From the Nukkads of Mumbai Come Two Stories of Love, Relationships
BANGALORE: Rangbaaz, a Mumbai-based theatre group, is bringing a story that we all grew up with to namma city. Coming to town after two years, the play Jungle Book has tried to stay faithful to Kipling's book, says director Shivani Thanksale.
"Of course, as part of our research, we went through comic strips, the Disney movies and even watched the cartoon series again," says Shivani. The TV actor was first introduced to the story through the animated series on Doordarshan and read the book more recently.
"That's when I realised how many smaller stories in the Jungle Book I didn't even know about," she says. While not many of these have found space in the present production — it's hard to pack them all into a two-hour show — they've triggered ideas for future plays.
She shares that she had to tweak the end a little. "The idea of what's appropriate for children has changed. For example, the book ends with a fight between Mouwgli and Shere Khan, where the human kills the tiger. That's violence, and with anti-poaching laws in place now, I didn't think I could portray it that way," says Shivani.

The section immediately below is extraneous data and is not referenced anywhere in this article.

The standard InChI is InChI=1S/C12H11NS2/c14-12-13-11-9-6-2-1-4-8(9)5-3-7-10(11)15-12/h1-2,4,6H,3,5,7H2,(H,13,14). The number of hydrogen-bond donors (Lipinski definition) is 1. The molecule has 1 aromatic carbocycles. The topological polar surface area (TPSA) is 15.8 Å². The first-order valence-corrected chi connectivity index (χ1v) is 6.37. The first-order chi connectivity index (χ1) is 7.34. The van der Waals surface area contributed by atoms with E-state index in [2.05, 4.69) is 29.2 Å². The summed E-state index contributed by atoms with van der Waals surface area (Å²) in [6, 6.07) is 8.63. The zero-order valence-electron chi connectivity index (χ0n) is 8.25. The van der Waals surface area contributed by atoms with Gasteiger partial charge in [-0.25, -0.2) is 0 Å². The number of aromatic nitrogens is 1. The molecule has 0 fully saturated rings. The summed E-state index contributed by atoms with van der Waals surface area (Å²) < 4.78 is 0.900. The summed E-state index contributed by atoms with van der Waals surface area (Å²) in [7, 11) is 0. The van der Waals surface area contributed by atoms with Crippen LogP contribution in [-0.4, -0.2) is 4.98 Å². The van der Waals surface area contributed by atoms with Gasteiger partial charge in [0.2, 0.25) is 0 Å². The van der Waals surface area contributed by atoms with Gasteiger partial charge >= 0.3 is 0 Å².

The production uses puppets, masks and three different languages — Hindi, English and Marathi. "Perhaps it came out this way because, very often, this generation doesn't use a single language to communicate. Even in Bollywood, whose base is the Hindi language, there's hardly a dialogue with no English mixed in it," she adds.
But, based on the responses after 45 successful shows, she asserts that language doesn't become a barrier, probably because it's a plot that everyone's familiar with. "And children are so much smarter than we believe; they usually get all the nuances," she adds.
Following two days of Jungle Book, the troupe will stage Bade Miyaan Deewane, adapted from Urdu writer Janab Shaukat Thanvi's novel Budhbhas, a comedy with father-son duo embroiled in a love triangle.
Eighty-year-old Meer Sahab falls in love with his neighbour Sheikh Sahab's daughter Suraiya. When Meer's son Tabish, who has lived away from home returns, he finds that his father intends to marry his girlfriend, Suraiya. However, the girl's father wants her to marry the young writer Shaukat. So Tabish plots to run away with his 16-year-old love interest.
"When I read the novel, I was surprised how funny it was. The writing style is refreshing, the theme universal and the writer Indian. And I wanted people to know that we too have had such writers," says Imraan Rasheed, director, who hopes that his audiences will share his experience after the 105-minute show.
(Jungle Book (for 3 years and above) and Bade Miyaan Deewane at Ranga Shankara on June 5,6 and June 7,8)